La Ventana Driftwood, L.P.; Lee P. Wood; and Michael Levenson v. Driftwood Development, L.P.--Appeal from 207th District Court of Hays County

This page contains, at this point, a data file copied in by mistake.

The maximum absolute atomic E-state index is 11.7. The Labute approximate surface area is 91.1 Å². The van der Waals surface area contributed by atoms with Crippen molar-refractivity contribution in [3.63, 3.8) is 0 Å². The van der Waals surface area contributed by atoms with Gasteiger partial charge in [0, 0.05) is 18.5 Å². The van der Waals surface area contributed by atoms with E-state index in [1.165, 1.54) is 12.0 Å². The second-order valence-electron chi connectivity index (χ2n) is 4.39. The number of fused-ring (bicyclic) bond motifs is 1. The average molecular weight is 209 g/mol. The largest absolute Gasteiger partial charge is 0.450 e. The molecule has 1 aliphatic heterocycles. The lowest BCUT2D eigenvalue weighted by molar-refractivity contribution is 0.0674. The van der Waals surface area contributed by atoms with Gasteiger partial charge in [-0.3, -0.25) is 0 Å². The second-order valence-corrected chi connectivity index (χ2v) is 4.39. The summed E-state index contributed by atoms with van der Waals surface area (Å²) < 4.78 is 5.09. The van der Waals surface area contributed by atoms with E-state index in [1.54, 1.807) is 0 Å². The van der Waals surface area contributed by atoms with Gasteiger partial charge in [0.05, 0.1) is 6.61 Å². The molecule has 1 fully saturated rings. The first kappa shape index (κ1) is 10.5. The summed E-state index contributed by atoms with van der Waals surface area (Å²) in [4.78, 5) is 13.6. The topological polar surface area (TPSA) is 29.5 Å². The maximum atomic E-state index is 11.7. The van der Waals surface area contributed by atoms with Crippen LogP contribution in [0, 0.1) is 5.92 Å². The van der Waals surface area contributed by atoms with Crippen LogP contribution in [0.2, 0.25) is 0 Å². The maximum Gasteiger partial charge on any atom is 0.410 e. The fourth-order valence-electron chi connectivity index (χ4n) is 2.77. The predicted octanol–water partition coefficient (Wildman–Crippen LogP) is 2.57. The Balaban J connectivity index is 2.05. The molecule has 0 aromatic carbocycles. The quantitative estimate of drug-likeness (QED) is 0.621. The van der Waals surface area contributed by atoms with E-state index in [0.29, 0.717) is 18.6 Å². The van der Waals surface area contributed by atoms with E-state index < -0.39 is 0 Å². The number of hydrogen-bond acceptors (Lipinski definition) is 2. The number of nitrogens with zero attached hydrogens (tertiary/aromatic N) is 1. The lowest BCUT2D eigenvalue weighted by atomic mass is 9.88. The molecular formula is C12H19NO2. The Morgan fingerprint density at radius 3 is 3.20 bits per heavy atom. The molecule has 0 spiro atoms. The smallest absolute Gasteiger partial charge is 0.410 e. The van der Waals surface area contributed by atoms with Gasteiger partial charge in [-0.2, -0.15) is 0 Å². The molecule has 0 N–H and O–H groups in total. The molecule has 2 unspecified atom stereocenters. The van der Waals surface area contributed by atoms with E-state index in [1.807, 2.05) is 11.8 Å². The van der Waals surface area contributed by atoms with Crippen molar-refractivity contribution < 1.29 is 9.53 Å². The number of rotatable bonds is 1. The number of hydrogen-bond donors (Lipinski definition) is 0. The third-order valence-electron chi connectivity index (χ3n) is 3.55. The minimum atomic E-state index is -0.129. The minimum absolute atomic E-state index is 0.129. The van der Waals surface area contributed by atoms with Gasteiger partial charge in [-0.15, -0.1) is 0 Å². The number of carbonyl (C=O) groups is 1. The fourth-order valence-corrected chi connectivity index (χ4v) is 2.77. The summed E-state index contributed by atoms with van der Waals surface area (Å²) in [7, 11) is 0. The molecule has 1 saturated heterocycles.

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TEXAS COURT OF APPEALS, THIRD DISTRICT, AT AUSTIN NO. 03-05-00234-CV La Ventana Driftwood, L.P.; Lee P. Wood; and Michael Levenson, Appellants v. Driftwood Development, L.P., Appellee FROM THE DISTRICT COURT OF HAYS COUNTY, 207TH JUDICIAL DISTRICT NO. 05-0512, HONORABLE CHARLES R. RAMSAY, JUDGE PRESIDING MEMORANDUM OPINION La Ventana Driftwood, L.P., along with two of its investors, Lee Wood and Michael Levenson,1 appeal a temporary injunction entered against them in favor of Driftwood Development, L.P. La Ventana challenges the order in six issues, including that the order is void because it does not adhere to the requirements set forth in Rule 683. See Tex. R. Civ. P. 683. We reverse the trial court s order. In its first issue, La Ventana contends that the temporary injunction is void on its face because it fails to include an order setting the cause for trial.2 Rule 683 mandates that [e]very order 1 2 We will refer to the appellants collectively as La Ventana. La Ventana also contends that the order is void because it does not identify the probable injury that Driftwood would suffer, or why such injury would be irreparable, and also that it is void for lack of specificity. In light of our disposition, it is not necessary to address appellants remaining issues. See Tex. R. App. P. 47.1. granting a temporary injunction shall include an order setting the cause for trial on the merits with respect to the ultimate relief sought. Id. The procedural requirements in Rule 683 are mandatory, and an order granting a temporary injunction that does not meet them is subject to being declared void and dissolved. Qwest Communications Corp. v. AT&T Corp., 24 S.W.3d 334, 337 (Tex. 2000). The Texas Supreme Court has established that Rule 683 s requirement that every temporary injunction must set the cause for trial on the merits is to be strictly follow[ed], and orders which fail to adhere to this requirement may be declared void. Interfirst Bank San Felipe, N.A. v. Paz Constr. Co., 715 S.W.2d 640, 641 (Tex. 1986). The purpose of requiring a trial date3 is to protect the parties; otherwise, a temporary injunction could effectively become a permanent injunction in the absence of a final determination by the trial court. EOG Res., Inc. v. Gutierrez, 75 S.W.3d 50, 53 (Tex. App. San Antonio 2002, no pet.). Other courts of appeals have held temporary injunctions void where they failed to specifically set the case for trial, even though the docketing order contained a trial date, Wyatt v. Wyatt, 74 S.W.3d 576, 577 (Tex. App. Corpus Christi 2002, pet. dism d w.o.j.), or the order provided a trial would occur at an appropriate time and place upon the agreement by the parties. Outback Steakhouse v. Reneau, No. 04-01-00469-CV, 2002 Tex. App. LEXIS 98, at *8 (Tex. App. San Antonio Jan. 9, 2002, no pet.) (mem. op.). 3 Although Rule 683 does not expressly say that a temporary injunction must provide an exact trial date, the rule implicitly requires this by stating that the order must set the cause for trial. See EOG Res., Inc. v. Gutierrez, 75 S.W.3d 50, 53 n.2 (Tex. App. San Antonio 2002, no pet.) (citing several cases requiring temporary injunction to give specific trial date and interpreting rule to require injunction to order the cause be calendared on the trial court s docket ). 2 Here, the temporary injunction does not specifically set the case for trial, but instead provides that, [s]hould this lawsuit not be referred to arbitration, the Clerk is ordered to set this case for trial on the merits at the earliest practicable date. Driftwood urges that this statement is sufficient to comply with Rule 683 because the trial court has granted a motion to compel arbitration, and it would be futile to require the trial court to set the case for trial when it is going to be arbitrated. See Dunaway v. Austin St. Ry. Co., 195 S.W. 1157, 1159 (Tex. Civ. App. Austin 1917, writ ref d) ( law ought not require any one to do a futile act ). Driftwood s claim, however, is without merit. We need not address the question of whether an arbitration date supplants the need for a trial date because the record reflects that, at the time the trial court entered the temporary injunction, there was no motion to compel arbitration before it. See Johnson v. Echols, 21 S.W.2d 382, 383 (Tex. Civ. App. Eastland 1929, writ ref d) (only record as it existed at time injunction was issued can be considered). Furthermore, the record demonstrates that the trial court still has not signed an order formally compelling arbitration. Without a date set to begin arbitration or trial, La Ventana is not protected from the risk that this temporary injunction could effectively become a permanent injunction. See Gutierrez, 75 S.W.3d at 53. The trial court could have accounted for the possibility of arbitration and also adhered to Rule 683 by setting the case for trial on a specific date and, in the event that arbitration occurred before that, removing the case from the docket. As it stands now, however, the temporary injunction does not provide a trial setting. It is, therefore, void because it fails to strictly follow the procedural requirements of Rule 683. See Interfirst Bank, 715 S.W.2d at 641. Accordingly, without reaching La Ventana s other issues, we 3 reverse the trial court s order, declare the temporary injunction order to be void, and order that it be dissolved. __________________________________________ Jan P. Patterson, Justice Before Chief Justice Law, Justices Patterson and Puryear Reversed and Rendered Filed: September 14, 2005 4